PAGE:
How Long Will My Shoulder Pain Last?
That really depends on what the pathology is. Subacromial pain and rotator cuff tendinopathy would be expected to resolve within 3 months with proper rehabilitation. A rotator cuff tear may require surgery as might shoulder instability. Frozen shoulder can be expected to last at least 1-2 years.
Do I need an x-ray or MRI?
Again, this depends on what pathology is causing your shoulder pain. Often these conditions can be diagnosed through a clinical examination by a doctor, physiotherapist, chiropractor or athletic therapist. A clinical examination involves physical tests and questions to determine the nature of the problem. This helps narrow the cause down to one of 2-3 potential causes or can even narrow it down to just one clinical diagnosis.
If it is not 100% clear what the pathology is after the clinical examination then you may be referred for imaging. Imaging includes things like x-rays, MRIs, CT or ultrasound scans. These images help the clinician determine what the pathology is.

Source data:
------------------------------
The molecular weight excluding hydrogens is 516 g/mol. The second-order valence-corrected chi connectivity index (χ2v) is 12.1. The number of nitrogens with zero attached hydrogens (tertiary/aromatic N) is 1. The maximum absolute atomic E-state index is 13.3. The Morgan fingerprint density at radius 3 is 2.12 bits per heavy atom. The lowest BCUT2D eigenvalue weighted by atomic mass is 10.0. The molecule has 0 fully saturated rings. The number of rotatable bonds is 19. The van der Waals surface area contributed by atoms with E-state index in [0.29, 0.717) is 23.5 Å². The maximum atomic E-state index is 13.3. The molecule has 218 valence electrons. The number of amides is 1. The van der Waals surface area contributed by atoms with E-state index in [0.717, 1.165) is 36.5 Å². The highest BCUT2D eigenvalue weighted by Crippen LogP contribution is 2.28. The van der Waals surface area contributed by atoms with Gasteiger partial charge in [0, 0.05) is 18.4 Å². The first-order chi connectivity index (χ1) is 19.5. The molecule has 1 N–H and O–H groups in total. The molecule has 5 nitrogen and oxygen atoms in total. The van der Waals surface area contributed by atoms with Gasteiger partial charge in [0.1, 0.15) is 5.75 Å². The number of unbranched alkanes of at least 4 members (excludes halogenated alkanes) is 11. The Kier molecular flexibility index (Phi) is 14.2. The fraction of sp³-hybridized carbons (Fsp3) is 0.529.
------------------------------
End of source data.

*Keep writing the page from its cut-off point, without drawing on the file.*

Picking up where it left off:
If an appropriate treatment plan can be made from the clinical examination then there is no need to get imaging studies done. This is usually the case. Since most problems will respond well to conservative management the first port of call is usually rehabilitation. If you are not improving within a reasonable period of time then it may be worth reviewing the clinical diagnosis and the treatment plan. At that point your clinician may refer you for imaging.
It is important to note that clinicians should only refer people for imaging if the results of the imaging would change the treatment plan. For example, your clinician may perform a clinical examination and then say:
“Well, it’s either subacromial pain or rotator cuff tendinopathy. Either way I’d recommend 6 weeks of Athletic Therapy”
In this case imaging would not be helpful as the treatment plan would be the same regardless of the results. However, after the clinical exam your clinician could say:
“It looks like rotator cuff tendinopathy but I’m a bit worried it might be frozen shoulder. If it’s frozen shoulder I’m going to refer you to a specialist to consider a corticosteroid injection. If it’s rotator cuff tendinopathy you can go for Physio. So we’ll order an ultrasound scan to see which it is”
In this situation, the results of the imaging would influence the treatment plan. So it is appropriate to order the scan.
What should I do?
There are lots of things you can do to make this less unpleasant and speed up the resolution of your pain. What you ultimately decide to do will depend on your circumstances.
Consult a Professional